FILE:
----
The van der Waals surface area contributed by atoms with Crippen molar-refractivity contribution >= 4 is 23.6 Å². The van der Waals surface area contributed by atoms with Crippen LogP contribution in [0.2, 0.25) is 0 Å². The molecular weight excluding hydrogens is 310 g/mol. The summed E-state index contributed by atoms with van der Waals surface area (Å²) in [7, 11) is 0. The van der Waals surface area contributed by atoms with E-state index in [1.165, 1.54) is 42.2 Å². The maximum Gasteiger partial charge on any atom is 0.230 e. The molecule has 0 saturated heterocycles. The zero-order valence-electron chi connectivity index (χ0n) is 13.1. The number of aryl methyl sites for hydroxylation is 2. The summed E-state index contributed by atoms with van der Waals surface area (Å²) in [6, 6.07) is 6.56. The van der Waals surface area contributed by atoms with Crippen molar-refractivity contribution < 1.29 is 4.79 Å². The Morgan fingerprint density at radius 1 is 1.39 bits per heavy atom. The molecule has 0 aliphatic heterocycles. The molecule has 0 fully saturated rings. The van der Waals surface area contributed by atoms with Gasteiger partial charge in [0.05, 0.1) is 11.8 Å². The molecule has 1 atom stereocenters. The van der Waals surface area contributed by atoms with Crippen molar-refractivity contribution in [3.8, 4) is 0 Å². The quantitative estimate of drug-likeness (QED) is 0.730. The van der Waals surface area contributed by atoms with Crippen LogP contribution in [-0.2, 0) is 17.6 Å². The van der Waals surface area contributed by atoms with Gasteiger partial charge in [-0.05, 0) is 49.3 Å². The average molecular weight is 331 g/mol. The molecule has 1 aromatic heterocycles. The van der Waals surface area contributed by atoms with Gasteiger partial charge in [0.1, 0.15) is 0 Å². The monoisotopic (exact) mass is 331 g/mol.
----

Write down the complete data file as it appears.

The van der Waals surface area contributed by atoms with Crippen molar-refractivity contribution >= 4 is 23.6 Å². The van der Waals surface area contributed by atoms with Crippen LogP contribution in [0.2, 0.25) is 0 Å². The molecular weight excluding hydrogens is 310 g/mol. The summed E-state index contributed by atoms with van der Waals surface area (Å²) in [7, 11) is 0. The van der Waals surface area contributed by atoms with E-state index in [1.165, 1.54) is 42.2 Å². The maximum Gasteiger partial charge on any atom is 0.230 e. The molecule has 0 saturated heterocycles. The zero-order valence-electron chi connectivity index (χ0n) is 13.1. The number of aryl methyl sites for hydroxylation is 2. The summed E-state index contributed by atoms with van der Waals surface area (Å²) in [6, 6.07) is 6.56. The van der Waals surface area contributed by atoms with Crippen molar-refractivity contribution < 1.29 is 4.79 Å². The Morgan fingerprint density at radius 1 is 1.39 bits per heavy atom. The molecule has 0 aliphatic heterocycles. The molecule has 0 fully saturated rings. The van der Waals surface area contributed by atoms with Gasteiger partial charge in [0.05, 0.1) is 11.8 Å². The molecule has 1 atom stereocenters. The van der Waals surface area contributed by atoms with Crippen molar-refractivity contribution in [3.8, 4) is 0 Å². The quantitative estimate of drug-likeness (QED) is 0.730. The van der Waals surface area contributed by atoms with Crippen LogP contribution in [-0.2, 0) is 17.6 Å². The van der Waals surface area contributed by atoms with Gasteiger partial charge in [-0.05, 0) is 49.3 Å². The average molecular weight is 331 g/mol. The molecule has 1 aromatic heterocycles. The van der Waals surface area contributed by atoms with Gasteiger partial charge in [0.1, 0.15) is 0 Å². The monoisotopic (exact) mass is 331 g/mol.